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Research has found that sticking to a low-fat diet may help preserve brain cells in later life and is potentially more effective than exercise.

Diets that have 40 per cent fewer calories than the recommended intake are believed to have reduced the inflammation in a mice's brain cells and maintain the brain tissue.

This has been discovered thanks to research conducted by the University Medical Centre Groningen in The Netherlands and have been published in Frontiers in Molecular Neuroscience.

They specifically looked at the Microglia cell, which keeps the organ functioning properly. Dr Bart Eggen who was the lead author of the study is quoted by PsyBlogas saying:

Obesity and aging are both prevalent and increasing in societies worldwide, but the consequences for the central nervous system are not well understood

We determined if a high- or low-fat diet, in combination with exercise and food restriction, impacted microglia during ageing in mice.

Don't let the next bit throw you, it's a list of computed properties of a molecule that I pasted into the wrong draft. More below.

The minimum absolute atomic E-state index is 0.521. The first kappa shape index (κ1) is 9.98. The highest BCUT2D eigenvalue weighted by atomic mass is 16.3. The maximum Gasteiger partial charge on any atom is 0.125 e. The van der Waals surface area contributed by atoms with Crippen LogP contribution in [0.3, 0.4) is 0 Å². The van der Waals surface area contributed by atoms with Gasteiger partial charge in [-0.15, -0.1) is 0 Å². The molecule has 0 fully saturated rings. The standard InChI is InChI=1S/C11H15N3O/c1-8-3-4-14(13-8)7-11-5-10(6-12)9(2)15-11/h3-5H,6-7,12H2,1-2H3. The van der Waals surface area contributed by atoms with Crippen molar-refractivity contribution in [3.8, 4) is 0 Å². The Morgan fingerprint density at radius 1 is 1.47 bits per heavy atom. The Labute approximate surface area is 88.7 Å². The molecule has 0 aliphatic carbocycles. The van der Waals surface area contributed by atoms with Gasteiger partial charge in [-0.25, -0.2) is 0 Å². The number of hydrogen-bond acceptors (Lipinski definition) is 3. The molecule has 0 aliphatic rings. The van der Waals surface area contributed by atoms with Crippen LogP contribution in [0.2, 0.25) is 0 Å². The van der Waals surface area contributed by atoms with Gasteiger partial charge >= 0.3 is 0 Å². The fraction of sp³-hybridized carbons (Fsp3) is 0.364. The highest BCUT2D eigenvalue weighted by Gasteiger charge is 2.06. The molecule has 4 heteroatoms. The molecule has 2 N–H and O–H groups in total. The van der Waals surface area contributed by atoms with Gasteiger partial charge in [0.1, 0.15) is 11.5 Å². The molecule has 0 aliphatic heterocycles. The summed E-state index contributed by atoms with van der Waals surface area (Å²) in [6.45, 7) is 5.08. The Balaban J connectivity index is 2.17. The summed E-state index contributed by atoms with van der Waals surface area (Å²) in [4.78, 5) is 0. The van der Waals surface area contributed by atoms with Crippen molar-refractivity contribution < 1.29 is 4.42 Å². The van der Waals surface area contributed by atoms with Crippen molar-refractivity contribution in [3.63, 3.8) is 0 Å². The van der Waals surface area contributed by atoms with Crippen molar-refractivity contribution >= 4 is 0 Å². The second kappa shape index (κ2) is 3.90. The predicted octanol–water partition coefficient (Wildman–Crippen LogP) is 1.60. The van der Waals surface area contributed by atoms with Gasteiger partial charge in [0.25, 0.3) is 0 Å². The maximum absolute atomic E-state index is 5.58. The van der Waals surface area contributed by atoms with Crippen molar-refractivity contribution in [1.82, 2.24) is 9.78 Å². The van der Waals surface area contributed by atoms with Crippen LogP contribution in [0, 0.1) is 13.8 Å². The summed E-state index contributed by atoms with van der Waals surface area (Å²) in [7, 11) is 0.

Inflammation in brain cells is known to have been linked to diseases such as multiple sclerosis, Rasmussen's encephalitis and dementia, so this breakthrough could be considered to be highly significant.

However, there could be a catch to this approach, as it is noted that the mice were fed on the low-fat diet for their entire lives and it isn't clear whether switching to the diet would help someone who had eaten a fatty diet previously.

The experiment involved the researchers giving six-month-old mice either a low-fat or high-fat diet to see how calories affected the rodents brain inflammation.

Two-year-old mice were also introduced to a similar experiment where they could either choose to use a running wheel for exercise or eat the low-fat diet.

Eggen adds:

Aging-induced inflammatory activation of microglia could only be prevented when mice were fed a low-fat diet in combination with limited caloric intake.

A low-fat diet per se was not sufficient to prevent these changes.

Nevertheless, these data do show that, in mice, the fat content of a diet is an important parameter in terms of the detrimental effects of ageing on the brain, as well as caloric intake. 

Only when fat content and caloric intake are limited, can ageing-induced changes in microglia be prevented.

HT PsyBlog

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